...they used their real names.
So horribly negligent, but not necessarily deceptive:
I know of at least one online etailer that posts rave reviews of itself for all clients to see, but uses fake names.
Online backup service supplier Carbonite has been fingered by a disgruntled user for writing its own reviews on Amazon. Bruce Goldsteinberg signed up for the service from Boston-based Carbonite, and everything went well until a system crash when he found that the restore process broke. He phoned Carbonite support, taking time …
This is going to be just like government data losses, isn't it? It's something that's been going on for years, it happens all the time, and the more cynical among us have always known it. Now that it's starting to come to light, there's going to be a whole load of companies being found out, and it'll become another "meh, whatever" item in the news. It'll soon be all forgotten again, and we can go back to business as usual.
The other day I noticed that HP had copied their reviews from one site to another independent site (or vice versa). Does that count?
I've been using Mozy and Carbonite (on different systems) for a while now, and encountered the CEOs or other senior people from both posting online (identifying themselves quite openly, as well as being rather more helpful than the official support channels!) - they both seemed quite helpful and responsive, as well as honest, admitting to problems rather than stonewalling or shifting blame.
Carbonite does seem to be better than Mozy - I've only lost data with the latter, including a restore job which failed stating some files had been missed but failing to indicate which ones, as well as my entire backup set disappearing twice - but I'm starting to wonder if both services just cut too many corners to compete on price at the expense of everything else - including, apparently, a rather poorly thought out attempt at "astroturf" marketing in place of something more professional.
CEO David Friend said "I will personally see that the reviews are updated to disclose their employment affiliation. Had they been brought to my attention, they would have been removed long ago."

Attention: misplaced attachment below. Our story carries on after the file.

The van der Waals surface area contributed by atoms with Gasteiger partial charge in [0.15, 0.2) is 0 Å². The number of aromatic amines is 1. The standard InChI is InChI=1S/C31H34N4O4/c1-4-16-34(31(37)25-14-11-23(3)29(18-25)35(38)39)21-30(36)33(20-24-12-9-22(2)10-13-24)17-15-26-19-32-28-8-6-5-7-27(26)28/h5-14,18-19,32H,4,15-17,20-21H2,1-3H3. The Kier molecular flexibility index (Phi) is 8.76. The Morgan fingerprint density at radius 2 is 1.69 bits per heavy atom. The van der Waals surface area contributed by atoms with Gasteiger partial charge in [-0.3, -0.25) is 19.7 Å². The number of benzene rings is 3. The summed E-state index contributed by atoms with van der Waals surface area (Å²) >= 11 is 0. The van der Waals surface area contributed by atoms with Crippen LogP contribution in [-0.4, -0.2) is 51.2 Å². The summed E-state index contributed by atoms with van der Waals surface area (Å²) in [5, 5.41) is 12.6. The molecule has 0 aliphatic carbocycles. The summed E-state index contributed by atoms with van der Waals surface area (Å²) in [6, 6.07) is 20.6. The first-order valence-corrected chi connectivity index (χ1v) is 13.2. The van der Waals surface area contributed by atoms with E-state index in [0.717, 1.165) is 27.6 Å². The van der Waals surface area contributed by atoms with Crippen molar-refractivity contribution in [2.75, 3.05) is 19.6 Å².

Well what's the point of that? If you disclose yourself as an employee of the company, your glowing review is no longer relevant, so they shouldn't be posted in the first place.
Reminds me of the laptop sale I lost out on because "We talked to the guy on the Dell site and he said this Dell model was really good"
No system is 100% reliable, and people usually only test their backup solution when its time to restore lost data. Having two backups means that three systems need to fail at once to cause a problem.
That's why I think its a great idea when external hard drives come bundled with online backup.
As for reviews ... I hope that the negative impression fake reviews give will keep companies from using this tactic but I am skeptical.
Somewhere someone has figured out that x% of people reading the review will spot it as a fake and will lose faith in the company and y% will fall for it.
As long as Y>X they are gong to keep doing stuff like this.
The Drive-By Accomplice Media are really showing their Media Bias on this one. They are only bringing this story to light in order to embarrass Rush Limbaugh, the primary advertising spokesperson for Carbonite. This is just another example of malicious retribution against any and all advertisers who partner with Rush, in an attempt to dry up the EIB network ad revenue. Shame!
Aside from the complete insanity of trusting an Earth corporation, there IS something to be done which is modern, warm, fuzzy, and of course politically correct (read *insane* on the politically correct part):
Do a *carbon trade* with Mars. We give them CarbonBiteMe, and they give us, uh, red dirt.
... On the topic of astro-turfing / paid for user reviews, I think the user discussion in this Tech Republic column might be of interest to you:
Ho ho ho ho ho ........
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